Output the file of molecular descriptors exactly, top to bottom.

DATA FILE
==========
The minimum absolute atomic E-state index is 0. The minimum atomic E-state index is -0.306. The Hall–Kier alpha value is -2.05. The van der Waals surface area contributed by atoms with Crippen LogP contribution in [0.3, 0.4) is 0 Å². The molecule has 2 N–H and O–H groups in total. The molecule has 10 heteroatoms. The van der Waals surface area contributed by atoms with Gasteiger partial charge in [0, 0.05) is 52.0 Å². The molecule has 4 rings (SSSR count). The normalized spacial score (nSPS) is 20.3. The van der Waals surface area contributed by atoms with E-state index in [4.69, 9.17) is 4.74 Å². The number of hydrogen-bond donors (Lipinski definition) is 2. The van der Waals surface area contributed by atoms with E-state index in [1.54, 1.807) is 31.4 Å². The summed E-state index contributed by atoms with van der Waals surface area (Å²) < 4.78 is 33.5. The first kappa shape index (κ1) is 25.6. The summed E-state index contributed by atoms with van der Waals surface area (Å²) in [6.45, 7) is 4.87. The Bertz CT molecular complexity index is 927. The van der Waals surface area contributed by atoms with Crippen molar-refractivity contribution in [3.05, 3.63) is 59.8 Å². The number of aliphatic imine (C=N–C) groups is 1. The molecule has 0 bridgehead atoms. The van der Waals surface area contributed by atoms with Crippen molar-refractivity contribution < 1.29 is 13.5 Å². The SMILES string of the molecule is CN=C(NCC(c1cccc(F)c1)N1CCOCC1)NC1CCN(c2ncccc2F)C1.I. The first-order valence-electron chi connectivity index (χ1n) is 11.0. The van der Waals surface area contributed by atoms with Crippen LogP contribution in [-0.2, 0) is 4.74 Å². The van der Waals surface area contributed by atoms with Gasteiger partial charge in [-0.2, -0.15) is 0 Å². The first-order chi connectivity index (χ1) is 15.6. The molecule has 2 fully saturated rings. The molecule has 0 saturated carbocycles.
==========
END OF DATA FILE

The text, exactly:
The minimum absolute atomic E-state index is 0. The minimum atomic E-state index is -0.306. The Hall–Kier alpha value is -2.05. The van der Waals surface area contributed by atoms with Crippen LogP contribution in [0.3, 0.4) is 0 Å². The molecule has 2 N–H and O–H groups in total. The molecule has 10 heteroatoms. The van der Waals surface area contributed by atoms with Gasteiger partial charge in [0, 0.05) is 52.0 Å². The molecule has 4 rings (SSSR count). The normalized spacial score (nSPS) is 20.3. The van der Waals surface area contributed by atoms with E-state index in [4.69, 9.17) is 4.74 Å². The number of hydrogen-bond donors (Lipinski definition) is 2. The van der Waals surface area contributed by atoms with E-state index in [1.54, 1.807) is 31.4 Å². The summed E-state index contributed by atoms with van der Waals surface area (Å²) < 4.78 is 33.5. The first kappa shape index (κ1) is 25.6. The summed E-state index contributed by atoms with van der Waals surface area (Å²) in [6.45, 7) is 4.87. The Bertz CT molecular complexity index is 927. The van der Waals surface area contributed by atoms with Crippen molar-refractivity contribution in [3.05, 3.63) is 59.8 Å². The number of aliphatic imine (C=N–C) groups is 1. The molecule has 0 bridgehead atoms. The van der Waals surface area contributed by atoms with Crippen molar-refractivity contribution < 1.29 is 13.5 Å². The SMILES string of the molecule is CN=C(NCC(c1cccc(F)c1)N1CCOCC1)NC1CCN(c2ncccc2F)C1.I. The first-order valence-electron chi connectivity index (χ1n) is 11.0. The van der Waals surface area contributed by atoms with Crippen LogP contribution in [-0.2, 0) is 4.74 Å². The van der Waals surface area contributed by atoms with Gasteiger partial charge in [-0.2, -0.15) is 0 Å². The first-order chi connectivity index (χ1) is 15.6. The molecule has 2 fully saturated rings. The molecule has 0 saturated carbocycles.